Circuit diagram.

Full circuit diagram of the auto ranging ohmmeter using arduino is shown in the figure above. Digital pins 1, 6, 7, 8, 9, 10, 13 of the arduino are used to switch the input resistors R1, R2, R3, R4, R5, R6, R7 respectively. Resistors D1 to D7 are used to prevent the back flow of current through the corresponding path. D8 is the power ON indicator LED. POT R10 is used for contrast adjustment of the LCD. Resistor R9 limits the back light LED current.

Program.
```#include<LiquidCrystal.h>
int vin=A5;
int t=1;
int u=6;
int v=7;
int w=8;
int x=9;
int y=10;
int z=13;

int at;
int au;
int av;
int aw;
int ax;
int ay;
int az;
int a;
double vx;
float rx;
double i;
LiquidCrystal lcd(12, 11, 5, 4, 3, 2);
void setup()
{
pinMode(vin,INPUT);
lcd.begin(16,2);

pinMode(t,OUTPUT);
pinMode(u,OUTPUT);
pinMode(v,OUTPUT);
pinMode(w,OUTPUT);
pinMode(x,OUTPUT);
pinMode(y,OUTPUT);
pinMode(z,OUTPUT);

digitalWrite(t,LOW);
digitalWrite(u,LOW);
digitalWrite(v,LOW);
digitalWrite(w,LOW);
digitalWrite(x,LOW);
digitalWrite(y,LOW);
digitalWrite(z,LOW);
}
void loop()
{

digitalWrite(t,HIGH);
digitalWrite(u,LOW);
digitalWrite(v,LOW);
digitalWrite(w,LOW);
digitalWrite(x,LOW);
digitalWrite(y,LOW);
digitalWrite(z,LOW);
delay(100);
at=analogRead(vin);

digitalWrite(t,LOW);
digitalWrite(u,HIGH);
digitalWrite(v,LOW);
digitalWrite(w,LOW);
digitalWrite(x,LOW);
digitalWrite(y,LOW);
digitalWrite(z,LOW);
delay(100);
au=analogRead(vin);
digitalWrite(t,LOW);
digitalWrite(u,LOW);
digitalWrite(v,HIGH);
digitalWrite(w,LOW);
digitalWrite(x,LOW);
digitalWrite(y,LOW);
digitalWrite(z,LOW);
delay(100);
av=analogRead(vin);

digitalWrite(t,LOW);
digitalWrite(u,LOW);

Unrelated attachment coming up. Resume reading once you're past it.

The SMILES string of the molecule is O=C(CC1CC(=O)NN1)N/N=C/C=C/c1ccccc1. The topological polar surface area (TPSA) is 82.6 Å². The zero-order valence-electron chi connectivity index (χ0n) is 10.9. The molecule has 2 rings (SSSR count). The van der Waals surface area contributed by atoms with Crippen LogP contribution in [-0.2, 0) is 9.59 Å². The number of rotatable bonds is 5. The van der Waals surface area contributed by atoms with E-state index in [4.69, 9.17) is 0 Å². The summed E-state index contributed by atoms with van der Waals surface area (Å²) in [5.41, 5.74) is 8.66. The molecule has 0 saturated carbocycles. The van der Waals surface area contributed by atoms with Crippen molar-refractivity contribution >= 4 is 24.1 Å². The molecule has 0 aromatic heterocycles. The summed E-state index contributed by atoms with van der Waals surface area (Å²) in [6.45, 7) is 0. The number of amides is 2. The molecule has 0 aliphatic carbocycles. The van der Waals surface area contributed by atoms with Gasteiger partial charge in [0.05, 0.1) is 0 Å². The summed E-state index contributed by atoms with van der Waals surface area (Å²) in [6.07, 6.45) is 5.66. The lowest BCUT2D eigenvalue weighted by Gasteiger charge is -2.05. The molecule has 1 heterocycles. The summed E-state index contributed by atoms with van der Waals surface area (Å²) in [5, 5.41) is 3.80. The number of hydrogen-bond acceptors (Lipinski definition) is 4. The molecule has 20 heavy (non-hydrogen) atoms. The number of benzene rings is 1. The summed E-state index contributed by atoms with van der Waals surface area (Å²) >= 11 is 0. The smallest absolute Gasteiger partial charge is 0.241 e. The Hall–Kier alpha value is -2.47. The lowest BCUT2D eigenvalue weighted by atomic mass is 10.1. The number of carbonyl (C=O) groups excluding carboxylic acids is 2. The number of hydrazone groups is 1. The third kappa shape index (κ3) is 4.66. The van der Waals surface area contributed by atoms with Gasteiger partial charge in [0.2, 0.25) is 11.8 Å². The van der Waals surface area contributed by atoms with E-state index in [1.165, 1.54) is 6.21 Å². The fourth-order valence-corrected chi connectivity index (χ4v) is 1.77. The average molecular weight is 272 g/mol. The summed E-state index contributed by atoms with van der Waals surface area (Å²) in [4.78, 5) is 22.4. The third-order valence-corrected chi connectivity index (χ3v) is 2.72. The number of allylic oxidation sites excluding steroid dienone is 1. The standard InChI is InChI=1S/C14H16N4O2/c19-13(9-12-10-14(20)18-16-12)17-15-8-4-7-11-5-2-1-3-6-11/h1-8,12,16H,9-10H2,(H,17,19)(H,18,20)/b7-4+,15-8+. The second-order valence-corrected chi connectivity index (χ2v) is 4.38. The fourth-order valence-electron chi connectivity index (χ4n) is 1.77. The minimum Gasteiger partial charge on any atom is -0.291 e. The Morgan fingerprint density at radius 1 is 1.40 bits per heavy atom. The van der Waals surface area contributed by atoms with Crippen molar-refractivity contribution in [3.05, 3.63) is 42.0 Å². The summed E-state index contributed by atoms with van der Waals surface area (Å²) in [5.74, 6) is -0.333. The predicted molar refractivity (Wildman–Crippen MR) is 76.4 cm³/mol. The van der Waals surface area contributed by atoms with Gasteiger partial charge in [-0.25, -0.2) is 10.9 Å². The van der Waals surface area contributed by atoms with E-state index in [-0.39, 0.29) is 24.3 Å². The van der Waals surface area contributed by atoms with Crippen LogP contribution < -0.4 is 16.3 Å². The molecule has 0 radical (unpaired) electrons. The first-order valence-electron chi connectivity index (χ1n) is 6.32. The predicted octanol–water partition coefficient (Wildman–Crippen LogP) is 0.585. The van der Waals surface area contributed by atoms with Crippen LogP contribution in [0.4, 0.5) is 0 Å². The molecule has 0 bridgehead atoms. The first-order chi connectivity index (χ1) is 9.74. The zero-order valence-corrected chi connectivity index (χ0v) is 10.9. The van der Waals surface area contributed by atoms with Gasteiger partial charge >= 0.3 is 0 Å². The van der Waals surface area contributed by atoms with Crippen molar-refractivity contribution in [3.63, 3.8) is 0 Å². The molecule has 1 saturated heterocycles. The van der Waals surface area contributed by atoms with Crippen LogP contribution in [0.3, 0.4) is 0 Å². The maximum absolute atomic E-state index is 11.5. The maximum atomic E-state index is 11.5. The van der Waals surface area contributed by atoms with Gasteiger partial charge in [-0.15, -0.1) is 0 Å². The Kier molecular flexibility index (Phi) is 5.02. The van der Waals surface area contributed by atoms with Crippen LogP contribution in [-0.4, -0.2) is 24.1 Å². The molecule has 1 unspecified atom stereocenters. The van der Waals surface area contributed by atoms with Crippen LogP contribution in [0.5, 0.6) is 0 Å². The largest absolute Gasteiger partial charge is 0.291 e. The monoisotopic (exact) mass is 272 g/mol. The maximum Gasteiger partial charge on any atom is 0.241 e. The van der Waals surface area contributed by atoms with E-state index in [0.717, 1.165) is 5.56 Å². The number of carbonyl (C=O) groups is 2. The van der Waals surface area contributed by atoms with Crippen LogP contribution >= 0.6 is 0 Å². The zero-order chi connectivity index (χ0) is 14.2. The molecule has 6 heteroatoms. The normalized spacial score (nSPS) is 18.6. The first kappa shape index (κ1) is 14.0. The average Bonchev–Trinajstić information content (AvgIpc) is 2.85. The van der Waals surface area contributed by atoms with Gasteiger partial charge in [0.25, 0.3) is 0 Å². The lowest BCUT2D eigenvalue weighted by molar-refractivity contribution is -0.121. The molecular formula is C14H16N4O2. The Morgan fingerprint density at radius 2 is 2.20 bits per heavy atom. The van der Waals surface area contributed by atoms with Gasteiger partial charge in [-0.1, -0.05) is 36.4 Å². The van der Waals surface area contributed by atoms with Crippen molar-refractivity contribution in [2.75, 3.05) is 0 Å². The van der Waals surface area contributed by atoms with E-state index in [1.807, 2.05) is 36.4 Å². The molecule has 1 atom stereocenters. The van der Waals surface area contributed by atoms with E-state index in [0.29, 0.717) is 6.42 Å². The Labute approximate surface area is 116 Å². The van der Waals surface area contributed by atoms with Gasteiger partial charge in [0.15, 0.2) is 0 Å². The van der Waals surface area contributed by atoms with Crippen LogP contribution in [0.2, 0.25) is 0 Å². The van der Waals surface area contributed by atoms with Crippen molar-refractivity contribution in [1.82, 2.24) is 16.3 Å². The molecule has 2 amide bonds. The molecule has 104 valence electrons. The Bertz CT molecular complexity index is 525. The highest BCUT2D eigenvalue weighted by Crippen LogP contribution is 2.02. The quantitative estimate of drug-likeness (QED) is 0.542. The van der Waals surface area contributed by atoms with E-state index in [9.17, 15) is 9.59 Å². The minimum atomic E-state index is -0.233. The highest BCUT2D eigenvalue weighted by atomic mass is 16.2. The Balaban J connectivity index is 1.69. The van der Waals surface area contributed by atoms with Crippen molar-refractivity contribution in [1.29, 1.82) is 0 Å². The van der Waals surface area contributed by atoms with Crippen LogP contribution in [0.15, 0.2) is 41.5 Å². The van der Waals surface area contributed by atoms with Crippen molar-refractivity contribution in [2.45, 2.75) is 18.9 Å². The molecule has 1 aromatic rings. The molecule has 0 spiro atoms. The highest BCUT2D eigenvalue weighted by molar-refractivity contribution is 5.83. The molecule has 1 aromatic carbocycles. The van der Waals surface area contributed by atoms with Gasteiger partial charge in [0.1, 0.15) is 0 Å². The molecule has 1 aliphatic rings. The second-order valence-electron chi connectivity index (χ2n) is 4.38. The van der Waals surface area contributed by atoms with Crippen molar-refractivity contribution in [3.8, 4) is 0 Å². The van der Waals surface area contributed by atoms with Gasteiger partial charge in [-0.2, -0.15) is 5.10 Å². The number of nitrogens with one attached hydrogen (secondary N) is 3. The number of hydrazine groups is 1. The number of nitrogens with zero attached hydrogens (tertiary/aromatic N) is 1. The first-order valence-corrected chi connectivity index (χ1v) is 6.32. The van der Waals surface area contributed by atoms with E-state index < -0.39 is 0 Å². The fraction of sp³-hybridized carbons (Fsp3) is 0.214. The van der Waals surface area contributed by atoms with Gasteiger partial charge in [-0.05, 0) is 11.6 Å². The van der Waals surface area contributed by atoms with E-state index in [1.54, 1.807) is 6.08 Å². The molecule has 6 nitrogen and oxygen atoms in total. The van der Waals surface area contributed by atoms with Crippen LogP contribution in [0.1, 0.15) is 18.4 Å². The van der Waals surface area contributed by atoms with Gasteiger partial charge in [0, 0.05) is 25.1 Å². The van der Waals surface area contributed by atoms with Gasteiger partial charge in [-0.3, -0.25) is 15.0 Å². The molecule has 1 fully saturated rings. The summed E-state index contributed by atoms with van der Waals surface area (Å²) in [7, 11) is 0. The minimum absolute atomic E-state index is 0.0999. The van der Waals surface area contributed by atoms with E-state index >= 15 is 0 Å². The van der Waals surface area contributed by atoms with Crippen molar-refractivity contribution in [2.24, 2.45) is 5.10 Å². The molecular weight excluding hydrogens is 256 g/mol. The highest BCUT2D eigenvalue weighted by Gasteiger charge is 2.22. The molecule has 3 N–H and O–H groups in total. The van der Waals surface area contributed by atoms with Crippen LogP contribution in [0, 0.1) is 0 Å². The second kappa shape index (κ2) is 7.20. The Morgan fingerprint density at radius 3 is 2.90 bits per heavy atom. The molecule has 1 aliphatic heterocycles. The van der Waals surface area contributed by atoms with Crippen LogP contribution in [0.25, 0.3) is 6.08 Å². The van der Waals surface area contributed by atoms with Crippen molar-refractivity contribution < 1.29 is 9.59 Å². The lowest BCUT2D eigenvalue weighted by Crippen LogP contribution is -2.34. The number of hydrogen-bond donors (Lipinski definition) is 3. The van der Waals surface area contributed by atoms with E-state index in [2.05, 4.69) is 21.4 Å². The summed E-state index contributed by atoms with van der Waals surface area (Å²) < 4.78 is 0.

digitalWrite(v,LOW);
digitalWrite(w,HIGH);
digitalWrite(x,LOW);
digitalWrite(y,LOW);
digitalWrite(z,LOW);
delay(100);
aw=analogRead(vin);

digitalWrite(t,LOW);
digitalWrite(u,LOW);
digitalWrite(v,LOW);
digitalWrite(w,LOW);
digitalWrite(x,HIGH);
digitalWrite(y,LOW);
digitalWrite(z,LOW);
delay(100);
ax=analogRead(vin);

digitalWrite(t,LOW);
digitalWrite(u,LOW);
digitalWrite(v,LOW);
digitalWrite(w,LOW);
digitalWrite(x,LOW);
digitalWrite(y,HIGH);
digitalWrite(z,LOW);
delay(100);
ay=analogRead(vin);

digitalWrite(t,LOW);
digitalWrite(u,LOW);
digitalWrite(v,LOW);
digitalWrite(w,LOW);
digitalWrite(x,LOW);
digitalWrite(y,LOW);
digitalWrite(z,HIGH);
delay(100);
az=analogRead(vin);

if(az>=450)
{
vx=az*0.00489;
i=(5-vx-0.55)/22000;
rx=(vx/i);
}
if(ay>=450 && az<450)
{
vx=ay*0.00489;
i=(5-vx-0.55)/10000;
rx=(vx/i);
}
if(ax>=448 && ay<448 && az<448)
{
vx=ax*0.00489;
i=(5-vx-0.55)/4700;
rx=(vx/i);
}

if(aw>=439 && ax<439 && ay<439 && az<439)
{
vx=aw*0.00489;
i=(5-vx-0.55)/2200;
rx=(vx/i);
}

if(av>=439 && aw<439 && ax<439 && ay<439 && az<439)
{
vx=av*0.00489;
i=(4.8-vx-0.55)/1000;
rx=(vx/i);
}

if(au>=430 && av<430 && aw<430 && ax<430 && ay<430 && az<430)
{
vx=au*0.00489;
i=(4.5-vx-0.55)/560;
rx=(vx/i);
}

if(at>=430 && au<430 && av<430 && aw<430 && ax<430 && ay<430 && az<430 )
{
vx=at*0.00489;
i=(4.5-vx-0.55)/220;
rx=(vx/i);
}

if(at<430 && au<430 && av<430 && aw<430 && ax<430 && ay<430 && az<430 )
{
vx=at*0.00489;
i=(4.5-vx-0.55)/220;
rx=(vx/i);
}
lcd.setCursor(0,0);

if(vx>4.8)
{
lcd.clear();
lcd.setCursor(0,0);
lcd.print("----INFINITY----");
}
else
{
if(rx<1000)
{
lcd.clear();
lcd.setCursor(0,0);
lcd.print(rx);
lcd.setCursor(7,0);
lcd.print((char)244);
}
else
{
lcd.clear();
rx=rx/1000;
lcd.setCursor(0,0);
lcd.print(rx);
lcd.setCursor(6,0);
lcd.print("k");
lcd.print((char)244);
}
}
lcd.setCursor(0,1);
lcd.print("Arduino Ohmmeter");
}```
```
```
`sourse: www.circuitstoday.com`
Read More...

# Arduino 3W Stereo Amp

This article just promote for free whis project. Original article sourse www.adafruit.com/products/1788 Arduino 3W Stereo Amp

Read More...